The story revolves around the trials and tribulations of Sachin Tichkule, a civil works contractor, trying to make a go of it by navigating the corrupt system. What could effectively have been a commentary on the common man and the state of the system translates into a shout fest with Sachin letting off steam against the rest of the world (read cast) at a decibel level that makes your head ache.

The well meaning Sachin and his struggles are juxtaposed against the power brokers and high level corruption represented by the contractors in his own family (Milind Gunaji, Manoj Joshi) and their political connections. The tension and sarcasm that was underplayed in the original as representative of the closed gravy train system and those struggling to become a part of it is very much out in the open in the Hindi remake.

The vignettes that are representative of Sachin's struggles are set against a broader backdrop of high level corruption, rape, murder and tragedy. In the end, it is up to Sachin to stand up for his moral roots when pushed to the wall by the murder of his sister and bring the system down.

The common thread to most of the original films remade by Priyadarshan were strong narratives, appropriately subtle acting and good music. What is not clear is the need to amplify everything when translating the film into Hindi; dialogues, acting and set design. Is there an assumption that a pan-India audience cannot appreciate subtlety? Empirically this is not true, especially for comedies. You only need to look at the success of Angoor, Golmaal and many others to understand that people have a sense of humour and you don't necessarily need to beat them on the head with a joke for them to get it. As the greats have shown time and time again - Charlie Chaplin, Peter Sellers, our very own Mohanlal and Sanjeev Kumar - brevity and subtlety are the heart of wit, to paraphrase Shakespeare. Even in mainstream Hindi cinema, some of the funniest sequences ever such as Amitabh's wry wit in Sholay have been much viewed and loved by a large audience.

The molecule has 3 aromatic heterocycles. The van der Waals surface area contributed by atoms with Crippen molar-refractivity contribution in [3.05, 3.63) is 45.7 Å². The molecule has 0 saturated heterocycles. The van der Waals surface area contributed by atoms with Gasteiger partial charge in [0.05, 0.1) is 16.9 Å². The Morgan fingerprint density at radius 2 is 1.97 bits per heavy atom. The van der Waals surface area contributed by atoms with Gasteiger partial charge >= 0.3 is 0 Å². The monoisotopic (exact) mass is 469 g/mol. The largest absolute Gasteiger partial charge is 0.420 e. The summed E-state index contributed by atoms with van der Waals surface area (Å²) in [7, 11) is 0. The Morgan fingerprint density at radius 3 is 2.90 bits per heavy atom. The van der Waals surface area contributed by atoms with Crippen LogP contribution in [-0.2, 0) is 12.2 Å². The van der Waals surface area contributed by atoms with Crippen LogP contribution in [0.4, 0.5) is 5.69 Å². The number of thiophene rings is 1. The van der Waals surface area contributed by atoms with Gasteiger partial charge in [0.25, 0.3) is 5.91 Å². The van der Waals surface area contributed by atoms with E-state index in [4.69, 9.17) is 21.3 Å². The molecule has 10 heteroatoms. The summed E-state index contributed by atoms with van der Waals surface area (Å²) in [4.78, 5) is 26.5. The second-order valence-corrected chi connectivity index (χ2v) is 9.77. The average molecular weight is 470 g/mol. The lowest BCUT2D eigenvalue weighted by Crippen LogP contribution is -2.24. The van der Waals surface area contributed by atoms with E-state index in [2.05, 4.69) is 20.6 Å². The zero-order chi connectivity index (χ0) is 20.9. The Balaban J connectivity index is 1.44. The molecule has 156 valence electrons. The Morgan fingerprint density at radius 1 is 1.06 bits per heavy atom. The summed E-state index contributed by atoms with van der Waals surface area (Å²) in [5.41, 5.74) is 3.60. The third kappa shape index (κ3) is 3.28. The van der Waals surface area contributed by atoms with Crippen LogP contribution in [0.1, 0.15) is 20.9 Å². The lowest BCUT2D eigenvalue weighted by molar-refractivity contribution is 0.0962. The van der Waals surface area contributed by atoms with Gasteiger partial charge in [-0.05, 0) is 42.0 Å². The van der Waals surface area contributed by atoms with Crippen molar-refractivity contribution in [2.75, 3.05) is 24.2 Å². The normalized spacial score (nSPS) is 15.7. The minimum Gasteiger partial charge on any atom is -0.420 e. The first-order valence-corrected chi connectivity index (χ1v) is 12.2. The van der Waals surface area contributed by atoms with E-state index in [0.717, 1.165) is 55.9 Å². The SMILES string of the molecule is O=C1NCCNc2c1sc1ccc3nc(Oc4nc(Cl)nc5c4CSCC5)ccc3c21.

Unfortunately, comedy in Hindi films has come to be defined by the likes of Sajid Khan (have you sat through Housefull?) and possibly this is Priyadarshan's attempt to conform. I mean, come on, the man has directed multiple films in Malayalam that are not over the top, but very effective, during the earlier part of his career.

Having seen and loved the original malayalam, Vellanakulde Nadu, I went in to Khatta Meetha with low expectations and to put is simply, they were met. This is a hash of a much loved original.

Here's the road roller scene in the original Malayalam. Worth a see even if you can't understand the language.

Tuesday, 10 August, 2010

Movie Review : Once Upon a Time in Mumbai

What's with the English title? In any case, it was Bombay back then.

Intriguingly, the movie starts with a white ambassador being fished out of the sea. An underworld murder attempt? No, it's just angst ridden DCP whatshisname (a nicely brooding Randeep Hooda) attempting to kill himself. Apparently, he couldn't get his service revolver to fire.

The DCP feels responsible for the Mumbai blasts, having allowed the alleged perpetrator to grow into a don during his ACP days. He is referring to Shoaib Khan (hint, hint), who sowed the seeds of a spectacular career in crime during the time of none other than Sultan Mirza (hint, hint), the don of Mumbai. The Machiavellian ACP thought he would play one against the other but never realised that he was creating a Frankenstein's monster. Shoaib is played by the trying-to-brood-but- never-quite-making-it-even-with-the-Easy-Rider moustache Emraan Hashmi and Sultan is played by the intense-expression-in-all-my-roles Ajay Devgun.

We go through the standard rise, conflict, political shenanigans, protege taking down the mentor routine dutifully done with excellent technical quality. We also go through it with absolutely no feeling for any of the major players. This is a bland, emotionless film with none of the characters actually building any empathy with the viewer. Take, for instance, a comparable gangster movie like Vaastav. The movie hooks you because you feel for Sanjay.

This is why Ajay Devgun is unable to move into greatness. That undefinable quality that allows the audience to root for you. Very few have this. Take Sanjay Dutt - an uneven actor, two left feet, no real talent for dialogue delivery; but you come out of his successful movies feeling for him and quite enjoying the ride - Munnabhai, Vaastav, Mission Kashmir. In the new Lamha; technical finesse and contemporary relevance aside, Sunju baba carries the movie on the strength of his style - I wouldn't use the word performance.

Sorry to digress, this was supposed to be about Once Upon a Time. 

Wait a minute, in a way, that says it all about the movie.